Home > Daily Special

Teaching Nursery Children about the Nativity

By Karen Austin

As a nursery teacher, my task is to think about how I can teach gospel concepts to very small children. This opportunity carries a little extra weight in December while we are also doing a Primary preview.

Each fall, we split the nursery after General Conference so that we can work with the prospective Sunbeams, teaching them things like how to sit in a chair, how to walk in a line, and how to manage a crayon.

In December, another teacher and I start taking oldest nursery children into the Primary room so that they can get a preview of the who, what, when, where, and why of announcements and sharing time. It’s challenging for them to learn that they sit with their teacher and fellow students rather than with their older siblings (for those who have older siblings in Primary). But this helps them to adjust to Primary at the start of the next year.

However, December is also the time that they learn about the nativity.  We bring in books, Christmas cards, ornaments, and nativity sets so that they can learn to identify the people who were present at the first Christmas.

On the first Sunday, we only talk about baby Jesus, his mother Mary, and her husband, Joseph.  We show them just those three items from a wooden nativity set, and we have a coloring page that only has Jesus, Mary, and Joseph on it.

On the second Sunday, we talk about the angel and the shepherds. We add those pieces from a wooden nativity set and have a coloring page with the shepherds in their field.

On the third Sunday, we talk about the three kings / wise men and the fact that they brought gifts.  Again, we bring out those pieces from the nativity set and have a coloring page that just has the three wise men approaching Jesus in the manger.  We also talk about the star, heralding Christ’s birth.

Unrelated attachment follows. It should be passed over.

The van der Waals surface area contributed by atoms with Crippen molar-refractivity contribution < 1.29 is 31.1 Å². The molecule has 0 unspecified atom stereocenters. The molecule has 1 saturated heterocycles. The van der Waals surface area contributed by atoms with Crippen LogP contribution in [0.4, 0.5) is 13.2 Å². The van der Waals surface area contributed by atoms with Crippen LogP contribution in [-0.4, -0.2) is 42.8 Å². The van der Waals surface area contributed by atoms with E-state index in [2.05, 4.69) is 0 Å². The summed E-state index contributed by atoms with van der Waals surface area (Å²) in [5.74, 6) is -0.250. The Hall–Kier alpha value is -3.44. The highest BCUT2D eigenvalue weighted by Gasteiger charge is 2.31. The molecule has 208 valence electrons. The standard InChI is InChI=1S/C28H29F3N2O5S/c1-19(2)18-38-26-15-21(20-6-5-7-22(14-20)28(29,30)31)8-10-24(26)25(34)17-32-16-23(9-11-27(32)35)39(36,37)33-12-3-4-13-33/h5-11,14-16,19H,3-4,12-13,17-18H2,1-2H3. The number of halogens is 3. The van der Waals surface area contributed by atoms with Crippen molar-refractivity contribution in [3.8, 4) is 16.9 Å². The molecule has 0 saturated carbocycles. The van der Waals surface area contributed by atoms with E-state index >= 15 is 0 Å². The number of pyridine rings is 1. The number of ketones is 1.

I am not sure how much they are absorbing about the events from Luke 2, but I feel as though it’s a good use of our time on the Sundays after Thanksgiving. I am sure the parents are also talking about the nativity at home with their children.

Ultimately, I feel as though the most important lesson I can prepare is to soften my heart by striving to live the teachings of Jesus Christ, so that the nursery children can feel that church is a place where they feel love, respect, and affection from their teacher.

What are some of the ways you teach small children about the Jesus, including–but not limited–to the nativity? 

About Karen Austin

After living in UT, HI, CA, VA, DC, WI, WV & KS, Karen now lives in Newburgh, IN with her husband and two children. She's been a BYU writing tutor, an English teacher, technical writer, director of academic support services, and aging studies adjunct. She's reinventing herself--again. New role still pending, but mature athlete, thrift store fashionista, and court jester are strong candidates. She maintains the blog The Generation Above Me.

2 thoughts on “Teaching Nursery Children about the Nativity”

  1. This is somewhat off track from the nativity (but not really). I was a nursery leader teaching the Easter lesson. I had, what most of you have seen, the cut out visual of the tomb, with brads so Jesus can be laid down in the tomb, the stone rolled away and Jesus coming to life again. We had simply explained the big word “resurrection”.
    When I “rolled the stone away” and “Jesus rose up again”, I said – “and then He was resurrected!” This angelic, sweet little nursery girl, jumped to her feet and clapped with a look of pure joy across her face”. I still tear up remembering the look on her face and thinking “ that is what all adults should be feeling to the depth that there is pure joy in our countenances – at Christmas and especially at Easter”.

    Reply
  2. Sharon Lynn: Thank you for sharing the account of that little saint celebrating the resurrection. I haven't tried to explain the resurrection to the nursery children, but your experience shows me that they can understand (and rejoice) more than I expected. Have a blessed Christmas.

    Reply

Leave a Comment